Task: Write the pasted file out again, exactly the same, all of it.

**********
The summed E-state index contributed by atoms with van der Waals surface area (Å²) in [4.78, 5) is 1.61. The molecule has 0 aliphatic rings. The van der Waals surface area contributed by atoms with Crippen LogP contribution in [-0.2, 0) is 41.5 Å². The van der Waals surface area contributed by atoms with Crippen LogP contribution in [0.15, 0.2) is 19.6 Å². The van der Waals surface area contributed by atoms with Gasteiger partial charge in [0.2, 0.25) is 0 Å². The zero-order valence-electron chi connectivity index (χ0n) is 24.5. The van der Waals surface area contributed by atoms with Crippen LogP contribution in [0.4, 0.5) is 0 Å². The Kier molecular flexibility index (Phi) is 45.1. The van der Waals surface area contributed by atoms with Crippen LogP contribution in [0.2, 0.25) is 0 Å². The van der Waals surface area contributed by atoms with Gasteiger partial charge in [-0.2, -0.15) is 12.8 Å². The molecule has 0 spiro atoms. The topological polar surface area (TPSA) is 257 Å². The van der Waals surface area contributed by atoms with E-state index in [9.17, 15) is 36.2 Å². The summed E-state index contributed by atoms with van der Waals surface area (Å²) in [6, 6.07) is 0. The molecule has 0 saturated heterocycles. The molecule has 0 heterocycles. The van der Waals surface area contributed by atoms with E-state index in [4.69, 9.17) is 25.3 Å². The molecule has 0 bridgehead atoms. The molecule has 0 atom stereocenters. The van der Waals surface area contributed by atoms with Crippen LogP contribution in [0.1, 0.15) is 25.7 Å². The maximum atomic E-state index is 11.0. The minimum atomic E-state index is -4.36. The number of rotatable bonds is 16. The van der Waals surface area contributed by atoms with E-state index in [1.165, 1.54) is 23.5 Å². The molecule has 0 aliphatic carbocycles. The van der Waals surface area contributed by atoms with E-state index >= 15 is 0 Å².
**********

The summed E-state index contributed by atoms with van der Waals surface area (Å²) in [4.78, 5) is 1.61. The molecule has 0 aliphatic rings. The van der Waals surface area contributed by atoms with Crippen LogP contribution in [-0.2, 0) is 41.5 Å². The van der Waals surface area contributed by atoms with Crippen LogP contribution in [0.15, 0.2) is 19.6 Å². The van der Waals surface area contributed by atoms with Gasteiger partial charge in [0.2, 0.25) is 0 Å². The zero-order valence-electron chi connectivity index (χ0n) is 24.5. The van der Waals surface area contributed by atoms with Crippen LogP contribution in [0.4, 0.5) is 0 Å². The Kier molecular flexibility index (Phi) is 45.1. The van der Waals surface area contributed by atoms with Crippen LogP contribution in [0.2, 0.25) is 0 Å². The van der Waals surface area contributed by atoms with Gasteiger partial charge in [-0.2, -0.15) is 12.8 Å². The molecule has 0 spiro atoms. The topological polar surface area (TPSA) is 257 Å². The van der Waals surface area contributed by atoms with E-state index in [9.17, 15) is 36.2 Å². The summed E-state index contributed by atoms with van der Waals surface area (Å²) in [6, 6.07) is 0. The molecule has 0 saturated heterocycles. The molecule has 0 heterocycles. The van der Waals surface area contributed by atoms with E-state index in [4.69, 9.17) is 25.3 Å². The molecule has 0 bridgehead atoms. The molecule has 0 atom stereocenters. The van der Waals surface area contributed by atoms with Crippen LogP contribution in [0.1, 0.15) is 25.7 Å². The maximum atomic E-state index is 11.0. The minimum atomic E-state index is -4.36. The number of rotatable bonds is 16. The van der Waals surface area contributed by atoms with E-state index in [1.165, 1.54) is 23.5 Å². The molecule has 0 aliphatic carbocycles. The van der Waals surface area contributed by atoms with E-state index >= 15 is 0 Å².